College World Series 2013: Omaha preview, Part 1


We break down the first half of the College World Series bracket.

The College World Series kicks off Saturday afternoon as the eight remaining schools begin the home stretch of their quest for a championship. To have a chance in the finals, a school must fight its way through an opening round that divides the eight schools into two double-elimination brackets of four. We begin our preview with the first bracket, composed of Indiana, Louisville, Mississippi State and Oregon State.

The round will begin with Indiana and Louisville squaring off at 3 p.m. ET on Saturday, followed by Mississippi State vs. Oregon State at 8 p.m. later that night.


Season: 48-14 (15-6 Big Ten), Big Ten champions

Tournament: 3-0 in Bloomington Regional, 2-0 over (7) Florida St. in Tallahassee Super

CWS history: first appearance

This whole Omaha thing is new to the Hoosiers. Not only have they never been to the CWS, they had never even made it past the regional round before two weeks ago, and had only been the tournament itself three times. Basically, this is an unprecedented run for Indiana baseball.

Offense is what carries this team. In the tournament, they're batting .309 and lead the field of Omaha with over nine runs per game. This is about as solid a lineup from top to bottom as you'll see, with seven of the nine starters hitting at least .300 during the season, and five of them sitting above that mark in tournament play. The power bats belong to Kyle Schwarber and Sam Travis, who have hit two homers apiece in the tournament. Schwarber is 235 pounds of pure power, having led the BIG with 18 homers and a .674 slugging percentage.

Pitching is the area where Indiana can be had, though they're still solid enough when paired with the run support from the bats. They hold a team ERA of 3.80 and have surrendered 26 runs in the tournament. They've given up at least six runs three times in their three games, including a nine-spot in their first win over Florida State. Third starter Will Coursen-Carr had the best outing of the bunch with his one run, five-inning win over Austin Peay in the regionals.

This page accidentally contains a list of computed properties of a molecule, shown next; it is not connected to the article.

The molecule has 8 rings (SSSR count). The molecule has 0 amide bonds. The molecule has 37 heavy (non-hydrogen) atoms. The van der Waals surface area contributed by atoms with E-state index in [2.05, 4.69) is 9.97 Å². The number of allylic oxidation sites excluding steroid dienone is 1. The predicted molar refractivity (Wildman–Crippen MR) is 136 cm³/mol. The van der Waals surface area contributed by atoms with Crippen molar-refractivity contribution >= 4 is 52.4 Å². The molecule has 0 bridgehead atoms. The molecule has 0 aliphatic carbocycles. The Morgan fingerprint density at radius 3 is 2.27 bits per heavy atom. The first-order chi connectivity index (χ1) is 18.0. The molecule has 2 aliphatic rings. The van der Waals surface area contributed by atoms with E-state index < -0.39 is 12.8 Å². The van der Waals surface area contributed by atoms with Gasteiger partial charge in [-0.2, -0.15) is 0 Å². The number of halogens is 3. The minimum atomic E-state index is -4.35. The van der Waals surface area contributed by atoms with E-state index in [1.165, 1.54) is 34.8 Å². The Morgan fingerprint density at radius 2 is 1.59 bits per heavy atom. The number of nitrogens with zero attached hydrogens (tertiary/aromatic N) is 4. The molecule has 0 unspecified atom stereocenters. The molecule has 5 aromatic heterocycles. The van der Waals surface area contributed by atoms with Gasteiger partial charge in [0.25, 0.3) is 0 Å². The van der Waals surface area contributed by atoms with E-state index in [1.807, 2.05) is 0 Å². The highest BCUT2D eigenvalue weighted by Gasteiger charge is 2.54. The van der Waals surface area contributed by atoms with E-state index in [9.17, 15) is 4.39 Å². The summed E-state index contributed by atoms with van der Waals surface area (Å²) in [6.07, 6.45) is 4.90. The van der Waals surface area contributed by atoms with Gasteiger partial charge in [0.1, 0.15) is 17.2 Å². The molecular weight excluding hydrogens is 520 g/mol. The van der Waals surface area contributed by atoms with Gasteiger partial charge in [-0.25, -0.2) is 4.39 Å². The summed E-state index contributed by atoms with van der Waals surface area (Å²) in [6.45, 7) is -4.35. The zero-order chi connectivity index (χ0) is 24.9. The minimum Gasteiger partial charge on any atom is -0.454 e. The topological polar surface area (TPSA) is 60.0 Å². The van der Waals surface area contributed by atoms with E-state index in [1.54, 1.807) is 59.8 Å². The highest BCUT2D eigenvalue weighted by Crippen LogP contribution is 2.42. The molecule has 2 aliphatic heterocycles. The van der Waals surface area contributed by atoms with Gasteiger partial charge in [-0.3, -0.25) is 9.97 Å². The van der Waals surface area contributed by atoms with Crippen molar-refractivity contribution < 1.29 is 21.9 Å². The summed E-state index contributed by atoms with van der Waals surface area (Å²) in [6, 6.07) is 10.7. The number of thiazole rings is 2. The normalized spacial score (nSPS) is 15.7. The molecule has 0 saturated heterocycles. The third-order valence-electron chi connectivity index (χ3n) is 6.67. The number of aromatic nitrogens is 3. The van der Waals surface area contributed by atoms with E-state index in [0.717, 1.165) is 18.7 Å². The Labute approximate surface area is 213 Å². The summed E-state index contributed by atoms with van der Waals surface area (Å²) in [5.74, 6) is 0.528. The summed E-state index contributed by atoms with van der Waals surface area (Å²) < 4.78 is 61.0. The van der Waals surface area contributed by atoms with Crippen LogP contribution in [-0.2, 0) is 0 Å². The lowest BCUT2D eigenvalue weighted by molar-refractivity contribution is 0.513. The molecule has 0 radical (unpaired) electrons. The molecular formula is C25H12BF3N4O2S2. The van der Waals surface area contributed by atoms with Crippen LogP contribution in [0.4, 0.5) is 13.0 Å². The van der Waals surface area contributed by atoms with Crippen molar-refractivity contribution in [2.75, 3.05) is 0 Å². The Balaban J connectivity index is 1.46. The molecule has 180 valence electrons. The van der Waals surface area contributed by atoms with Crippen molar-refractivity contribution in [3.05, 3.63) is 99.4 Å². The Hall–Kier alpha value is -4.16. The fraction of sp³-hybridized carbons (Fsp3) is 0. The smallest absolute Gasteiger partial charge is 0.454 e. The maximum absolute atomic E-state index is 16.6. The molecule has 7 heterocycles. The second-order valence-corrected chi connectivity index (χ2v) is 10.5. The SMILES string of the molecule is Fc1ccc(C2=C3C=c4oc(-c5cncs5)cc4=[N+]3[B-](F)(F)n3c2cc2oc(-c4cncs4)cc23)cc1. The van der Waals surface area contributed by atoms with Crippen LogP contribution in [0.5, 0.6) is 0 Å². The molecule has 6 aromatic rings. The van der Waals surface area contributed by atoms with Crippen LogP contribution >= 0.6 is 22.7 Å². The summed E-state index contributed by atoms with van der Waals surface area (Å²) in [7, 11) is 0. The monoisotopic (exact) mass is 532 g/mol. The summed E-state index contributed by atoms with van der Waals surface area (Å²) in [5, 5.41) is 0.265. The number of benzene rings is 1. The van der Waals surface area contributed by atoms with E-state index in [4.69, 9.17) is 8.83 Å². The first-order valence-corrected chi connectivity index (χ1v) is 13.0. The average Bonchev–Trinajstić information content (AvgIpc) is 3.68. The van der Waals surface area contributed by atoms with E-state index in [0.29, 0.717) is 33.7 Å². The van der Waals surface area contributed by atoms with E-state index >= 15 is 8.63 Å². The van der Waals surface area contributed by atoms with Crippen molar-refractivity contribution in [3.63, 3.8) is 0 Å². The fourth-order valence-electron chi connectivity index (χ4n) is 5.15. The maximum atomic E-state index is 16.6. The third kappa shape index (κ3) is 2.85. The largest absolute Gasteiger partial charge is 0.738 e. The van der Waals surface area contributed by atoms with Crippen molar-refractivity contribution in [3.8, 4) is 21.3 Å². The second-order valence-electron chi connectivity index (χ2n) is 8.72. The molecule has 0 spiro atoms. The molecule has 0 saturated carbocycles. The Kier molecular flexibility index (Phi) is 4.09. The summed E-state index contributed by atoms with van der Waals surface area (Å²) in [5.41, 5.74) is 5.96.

Season: 51-12 (20-4 Big East)

Tournament: 3-0 in Louisville Regional, 2-0 over (2) Vanderbilt in Nashville Super

CWS history: Second appearance (last in '07)

It's been a pretty ridiculous year for Louisville, who upset Florida in the Sugar Bowl in January, won the national championship in basketball, and now find themselves in Omaha.

Louisville put the rest of the field on notice with its impressive two-game sweep of No. 2 Vanderbilt in Nashville over the weekend. That series win came on the back of an outstanding pitching performance by the Cardinal staff, who allowed just four runs on 12 hits in two games against a team that lead the SEC in almost every significant offensive category. It was a great weekend for ace hurler Jeff Thompson, who was drafted in the third round on Friday and then struck out nine Commodores in seven innings on Sunday. Coach Dan McDonnell will likely hold Thompson for the second game as he did in the first two rounds, and march out 10-3 Chad Green against Indiana on Saturday.

To beat Indiana, the Cardinal pitchers will need to be dominant, as their offense likely won't be able to keep up with the powerful Hoosiers. Louisville is batting .261 in the tournament, and have scored 14 fewer runs than Indiana despite playing the same number of games. Coco Johnson and Jeff Gardner have done their part over the last five contests, batting above .380 and driving in a combined nine runs, but season average leader Ty Young has slumped hard with a 3-for-20 performance.